Using a combination of advanced satellite imaging and over 20 years of coral monitoring across the reef, a team of researchers from ARC Centre of Excellence, the University of Adelaide, and Canada’s Dalhousie University has found that chronic exposure to poor water quality is limiting the recovery rates of corals across wide swathes of the Great Barrier Reef.

“We found the Great Barrier Reef is an ecosystem dominated by runoff pollution, which has greatly reduced the resilience of corals to multiple disturbances, particularly among inshore areas,” said lead author Dr. Aaron MacNeil of Dalhousie University.

Poor water quality reduced the rates at which corals recover after disturbances by up to 25 percent, said MacNeil, who believes that by improving water quality, the rates of reef recovery can be enhanced.

Yet the effects of water quality only go so far. Using a series of scenarios modeling future changes in climate and the likelihood of coral bleaching, the team found that no level of water quality improvement was able to maintain current levels of coral cover among the most scenic and valuable outer-shelf reefs that sustain much of the reef tourism industry.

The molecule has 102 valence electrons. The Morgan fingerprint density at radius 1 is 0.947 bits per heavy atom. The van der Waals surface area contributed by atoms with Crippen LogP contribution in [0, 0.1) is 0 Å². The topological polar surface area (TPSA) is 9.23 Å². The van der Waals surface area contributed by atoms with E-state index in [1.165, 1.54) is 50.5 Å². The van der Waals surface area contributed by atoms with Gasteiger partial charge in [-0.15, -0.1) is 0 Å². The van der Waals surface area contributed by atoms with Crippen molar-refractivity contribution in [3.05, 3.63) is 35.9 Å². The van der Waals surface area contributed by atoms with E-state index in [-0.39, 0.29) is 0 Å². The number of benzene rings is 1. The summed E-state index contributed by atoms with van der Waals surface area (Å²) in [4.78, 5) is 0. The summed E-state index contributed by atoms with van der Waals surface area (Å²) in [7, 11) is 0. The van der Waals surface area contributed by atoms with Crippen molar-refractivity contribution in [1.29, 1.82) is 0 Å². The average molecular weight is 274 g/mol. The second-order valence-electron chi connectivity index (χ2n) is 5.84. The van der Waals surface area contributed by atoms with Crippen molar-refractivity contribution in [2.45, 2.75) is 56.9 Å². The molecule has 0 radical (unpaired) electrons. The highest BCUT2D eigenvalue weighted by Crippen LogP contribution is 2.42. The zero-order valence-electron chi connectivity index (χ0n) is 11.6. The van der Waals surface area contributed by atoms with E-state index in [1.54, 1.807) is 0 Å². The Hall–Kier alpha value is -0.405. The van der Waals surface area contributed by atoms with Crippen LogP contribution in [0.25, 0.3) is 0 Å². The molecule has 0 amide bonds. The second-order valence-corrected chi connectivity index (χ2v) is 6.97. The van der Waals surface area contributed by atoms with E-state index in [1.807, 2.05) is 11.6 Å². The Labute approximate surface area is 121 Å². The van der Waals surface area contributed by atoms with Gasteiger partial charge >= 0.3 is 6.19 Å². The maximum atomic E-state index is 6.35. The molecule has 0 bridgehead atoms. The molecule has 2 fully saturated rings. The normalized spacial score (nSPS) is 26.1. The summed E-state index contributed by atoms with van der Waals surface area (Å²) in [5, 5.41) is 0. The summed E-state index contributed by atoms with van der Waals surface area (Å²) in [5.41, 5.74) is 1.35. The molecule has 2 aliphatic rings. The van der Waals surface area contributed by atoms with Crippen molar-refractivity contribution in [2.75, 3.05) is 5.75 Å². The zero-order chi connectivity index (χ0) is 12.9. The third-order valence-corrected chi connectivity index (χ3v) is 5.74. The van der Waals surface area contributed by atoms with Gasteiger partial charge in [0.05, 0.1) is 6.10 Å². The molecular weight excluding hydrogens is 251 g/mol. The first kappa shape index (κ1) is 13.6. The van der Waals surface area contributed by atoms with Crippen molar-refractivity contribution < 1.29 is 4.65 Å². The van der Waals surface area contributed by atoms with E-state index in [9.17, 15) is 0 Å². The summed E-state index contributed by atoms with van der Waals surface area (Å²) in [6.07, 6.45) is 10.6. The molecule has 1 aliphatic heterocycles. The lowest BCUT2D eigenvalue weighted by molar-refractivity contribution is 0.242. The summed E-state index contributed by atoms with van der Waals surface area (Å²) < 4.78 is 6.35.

“What these results emphasize is that there is no silver bullet for addressing the threats facing the Great Barrier Reef,” said Dr. MacNeil.

“Clearly reducing pollution in river runoff can have widespread, beneficial effects on reef corals and should continue to be supported. But for areas of the reef not impacted by water quality, our emphasis must be on mitigating carbon emissions to slow down climate change,” he said.

“We must give our reefs the time and conditions to recover,” MacNeil said. “Without that, the most stunning and iconic parts of the reef will soon decline and be unrecognizable from their current form.”

※ 全文及圖片詳見:ENS

作者

姜唯

如果有一件事是重要的,如果能為孩子實現一個願望,那就是人類與大自然和諧共存。

林大利

於特有生物研究保育中心服務,小鳥和棲地是主要的研究對象。是龜毛的讀者,認為龜毛是探索世界的美德。